The Thing infests Blu-ray with a fine-looking 1080p, 2.35:1-framed transfer. Obviously, The Thing has never looked better on home video than it does here. The film's open, featuring a background of white arctic snow contrasted against a bright daytime sky, is pure in its presentation and a pleasure to behold, particularly for those who have seen the film countless times before. Still, there is some noticeable noise against some of the brightest backdrops that may bother viewers looking for the smoothest picture available, but it peaks in such scenes and is never very noticeable through the rest of the film. Colors are somewhat dull, a reflection of the nature of the movie and not a shortcoming of the transfer. Colors look fine, however, every shade rendered very well in the context of the film, with the brighter, outdoor, snowy scenes showing a bit more depth and vibrancy than the dim interiors. Black levels are fairly good. Flesh tones are accurate, if not a bit pale, but considering the cold, unforgiving temperature, that's to be expected. What makes the disc look so good is the detail inside the compound. It's rather drab and colorless, but it looks worn and beat up, old and lived in, cold and lifeless, and every little nuance shines through, a tribute to the wonderful set design in the film. Sure, it's pedestrian, but it is meant to be, and it's stunning on this disc. Detail is increased considerably over the previous DVD edition in every regard. The Thing boasts a fine transfer that offers quite the upgrade from previous standard definition versions.
The Thing Blu-ray, Audio Quality
They say imitation is the sincerest form of flattery, and I would imagine the film's title creature would agree. In this case, however, Universal's lossless DTS-HD MA 5.1 soundtrack is not simply a lossy imitation -- it's the full thing, The Thing exactly as it was meant to be heard. Whether he writes the music or not, Carpenter's films always feature standout music, and The Thing is certainly no exception. As expected, it's never sounded fuller and more robust than it does here. The music that plays over the credit sequence to start the movie is clean and precise, with a constant low frequency pulse that sets a most foreboding tone. Then, a flying saucer sweeps past us and hurtles toward Earth in a scene that would later be replicated to begin the Arnold Schwarzenegger action classic Predator. The opening scene in Antarctica as we follow a chopper and a shooter chasing a dog from above features the sound of the rotors spinning all around when the camera is placed in or near the chopper. Gun shots crackle precisely in each speaker, the result of great sound design. The entire sequence -- featuring not only the chopper and gun shots but a few explosions -- sounds far better than I've heard it sound before. One scene that stood out was a rather simple one, and a fairly nondescript one at that. At one point in the film we hear a cassette recording of Stevie Wonder's hit song "Superstition" playing through a vintage boom box's small speakers. It sounds rather tiny and uninspired through our speakers, meaning it recreates to great effect the sound we should be hearing were we in the film. A booming, full-throttle rendition of the song would not fit in this instance, and here is one case where less is most definitely more. There is often an appreciable atmosphere created in the soundtrack as the harsh, chilled arctic breeze is generally heard blowing around the room, mostly over the front soundstage, but to very good effect nevertheless. It's just one small part of the track that adds to the overall feeling of realism. The film's action sequences also shine. The shrieks of the creature, the power of the flame thrower, and the various audible accompaniments that enhance the special effects are all integrated into the soundtrack with nary a hiccup. Dialogue reproduction never falters throughout. The Thing does not offer an expansive, rich sonic experience as we might expect from the latest summer blockbuster, but taking all things into account, the film has never sounded better at home.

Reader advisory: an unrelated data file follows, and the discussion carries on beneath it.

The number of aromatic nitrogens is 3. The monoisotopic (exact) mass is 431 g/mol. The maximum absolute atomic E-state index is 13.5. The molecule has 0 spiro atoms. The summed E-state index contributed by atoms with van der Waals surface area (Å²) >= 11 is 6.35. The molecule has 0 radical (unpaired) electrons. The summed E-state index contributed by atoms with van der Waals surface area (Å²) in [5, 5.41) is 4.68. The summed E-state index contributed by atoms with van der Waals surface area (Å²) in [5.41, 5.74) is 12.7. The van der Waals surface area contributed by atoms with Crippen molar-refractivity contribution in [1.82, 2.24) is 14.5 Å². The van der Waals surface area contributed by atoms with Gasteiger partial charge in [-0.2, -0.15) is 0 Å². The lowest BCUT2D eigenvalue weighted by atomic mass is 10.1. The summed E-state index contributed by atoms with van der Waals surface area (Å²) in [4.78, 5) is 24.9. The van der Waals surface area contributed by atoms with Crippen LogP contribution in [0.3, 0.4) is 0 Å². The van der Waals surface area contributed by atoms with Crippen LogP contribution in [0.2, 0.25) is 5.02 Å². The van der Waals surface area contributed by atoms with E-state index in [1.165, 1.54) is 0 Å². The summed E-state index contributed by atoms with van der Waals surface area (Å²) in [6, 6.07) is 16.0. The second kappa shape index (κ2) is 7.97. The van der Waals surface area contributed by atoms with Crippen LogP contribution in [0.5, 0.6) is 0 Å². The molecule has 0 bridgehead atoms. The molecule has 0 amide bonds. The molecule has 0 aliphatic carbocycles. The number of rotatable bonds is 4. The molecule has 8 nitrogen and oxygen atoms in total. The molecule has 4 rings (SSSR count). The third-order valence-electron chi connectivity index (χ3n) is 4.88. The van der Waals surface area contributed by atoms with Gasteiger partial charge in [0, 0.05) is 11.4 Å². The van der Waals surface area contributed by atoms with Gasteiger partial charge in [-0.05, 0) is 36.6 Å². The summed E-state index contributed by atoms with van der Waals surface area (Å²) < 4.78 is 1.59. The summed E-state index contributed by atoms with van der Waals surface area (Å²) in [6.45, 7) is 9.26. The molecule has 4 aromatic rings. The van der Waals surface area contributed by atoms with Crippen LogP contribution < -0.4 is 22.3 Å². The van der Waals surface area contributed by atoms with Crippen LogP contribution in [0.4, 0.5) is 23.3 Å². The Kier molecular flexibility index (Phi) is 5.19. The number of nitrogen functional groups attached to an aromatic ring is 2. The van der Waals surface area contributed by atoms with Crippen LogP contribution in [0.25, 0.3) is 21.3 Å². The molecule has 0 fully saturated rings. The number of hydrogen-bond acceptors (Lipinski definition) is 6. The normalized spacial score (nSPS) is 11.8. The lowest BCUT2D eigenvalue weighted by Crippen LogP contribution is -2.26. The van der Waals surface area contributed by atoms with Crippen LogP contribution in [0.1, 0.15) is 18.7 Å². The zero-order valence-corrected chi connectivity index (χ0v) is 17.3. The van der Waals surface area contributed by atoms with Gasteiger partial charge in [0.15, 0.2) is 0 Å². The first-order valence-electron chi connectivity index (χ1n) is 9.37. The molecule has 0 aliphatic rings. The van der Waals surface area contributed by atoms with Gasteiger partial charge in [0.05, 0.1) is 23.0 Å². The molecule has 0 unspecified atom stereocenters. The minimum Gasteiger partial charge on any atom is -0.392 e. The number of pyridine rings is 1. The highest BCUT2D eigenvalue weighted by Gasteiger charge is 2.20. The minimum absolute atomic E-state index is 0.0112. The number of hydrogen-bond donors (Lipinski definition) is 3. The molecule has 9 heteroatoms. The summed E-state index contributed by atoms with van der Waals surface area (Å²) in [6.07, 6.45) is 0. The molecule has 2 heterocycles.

The Thing Blu-ray, Special Features and Extras
The one area where this disc is sorely lacking is here, the supplemental section. Fortunately, the disc offers two solid extras, the first being a wonderful commentary featuring director John Carpenter and actor Kurt Russell. Carpenter's recounting of the filmmaking process and the experiences he and the cast and crew shared while shooting the film is impressive. Russell plays second fiddle to the director, but his contributions are nevertheless insightful and interesting. Anytime you have the chance to listen to a world-class director and an accomplished actor, attached to a picture representing a fine example of a particular genre, it's hard not to take notice, and this commentary track is well worth the time one invests to listen to it. Lastly, this disc is U-Control enabled. When turned on, a pop-up window will appear intermittently throughout the course of the movie. This window provides an array of behind-the-scenes materials, ranging from John Carpenter's recounting of the first time he saw The Thing From Another World, and his desire to make a film truer to the original John W. Campbell story, Who Goes There?, to the work that went into creating the special effects seen in the film. Via the main menu, users can also choose to jump directly to each segment rather than simply waiting for them to appear.
The Thing Blu-ray, Overall Score and Recommendation
The Thing is a fine example of horror cinema, one that not only manages to offer audiences a barrage of gruesome imagery, but one that also maintains a smart plot and a quick pace while indulging in plenty of psychological terror along the way. Expertly crafted, well acted, and a pleasure to watch, The Thing is not for all audiences, but for those capable of withstanding a series of bloody and oftentimes shocking special effects, the film offers a rich horror experience, one sure to stick with you long after the end of the film, and one that has solidified itself as a classic in the genre. Universal wasted little time bringing this film to Blu-ray, and finally owning and screening the film in Blu-ray high definition is most welcome. The film features a solid video and audio presentation, but it does lack in supplemental material quantity, but the quality of what is available is first-rate. Despite the lack of bonus materials, The Thing is a Blu-ray disc worth owning, and is an essential addition to any serious library. Highly recommended!